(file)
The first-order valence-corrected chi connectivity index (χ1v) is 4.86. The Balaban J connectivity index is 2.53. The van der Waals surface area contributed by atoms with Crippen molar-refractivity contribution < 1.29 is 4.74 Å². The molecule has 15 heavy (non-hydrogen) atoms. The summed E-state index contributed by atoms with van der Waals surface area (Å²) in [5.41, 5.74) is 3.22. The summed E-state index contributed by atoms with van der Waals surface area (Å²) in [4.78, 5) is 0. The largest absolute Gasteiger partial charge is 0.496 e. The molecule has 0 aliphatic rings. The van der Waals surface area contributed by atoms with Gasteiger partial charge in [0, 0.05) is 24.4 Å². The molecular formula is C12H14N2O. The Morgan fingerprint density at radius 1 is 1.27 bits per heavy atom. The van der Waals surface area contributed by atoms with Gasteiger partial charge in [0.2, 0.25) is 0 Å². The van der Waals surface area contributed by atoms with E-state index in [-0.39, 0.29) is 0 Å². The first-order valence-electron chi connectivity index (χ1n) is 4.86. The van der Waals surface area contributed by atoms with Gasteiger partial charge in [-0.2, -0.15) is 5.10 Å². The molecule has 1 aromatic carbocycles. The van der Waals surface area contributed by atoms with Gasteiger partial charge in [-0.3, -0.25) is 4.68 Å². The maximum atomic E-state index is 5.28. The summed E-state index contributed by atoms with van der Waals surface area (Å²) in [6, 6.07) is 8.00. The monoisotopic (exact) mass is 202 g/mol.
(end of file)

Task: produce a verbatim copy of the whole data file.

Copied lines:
The first-order valence-corrected chi connectivity index (χ1v) is 4.86. The Balaban J connectivity index is 2.53. The van der Waals surface area contributed by atoms with Crippen molar-refractivity contribution < 1.29 is 4.74 Å². The molecule has 15 heavy (non-hydrogen) atoms. The summed E-state index contributed by atoms with van der Waals surface area (Å²) in [5.41, 5.74) is 3.22. The summed E-state index contributed by atoms with van der Waals surface area (Å²) in [4.78, 5) is 0. The largest absolute Gasteiger partial charge is 0.496 e. The molecule has 0 aliphatic rings. The van der Waals surface area contributed by atoms with Gasteiger partial charge in [0, 0.05) is 24.4 Å². The molecular formula is C12H14N2O. The Morgan fingerprint density at radius 1 is 1.27 bits per heavy atom. The van der Waals surface area contributed by atoms with Gasteiger partial charge in [0.2, 0.25) is 0 Å². The van der Waals surface area contributed by atoms with E-state index in [-0.39, 0.29) is 0 Å². The first-order valence-electron chi connectivity index (χ1n) is 4.86. The van der Waals surface area contributed by atoms with Gasteiger partial charge in [-0.2, -0.15) is 5.10 Å². The molecule has 1 aromatic carbocycles. The van der Waals surface area contributed by atoms with Gasteiger partial charge in [-0.3, -0.25) is 4.68 Å². The maximum atomic E-state index is 5.28. The summed E-state index contributed by atoms with van der Waals surface area (Å²) in [6, 6.07) is 8.00. The monoisotopic (exact) mass is 202 g/mol.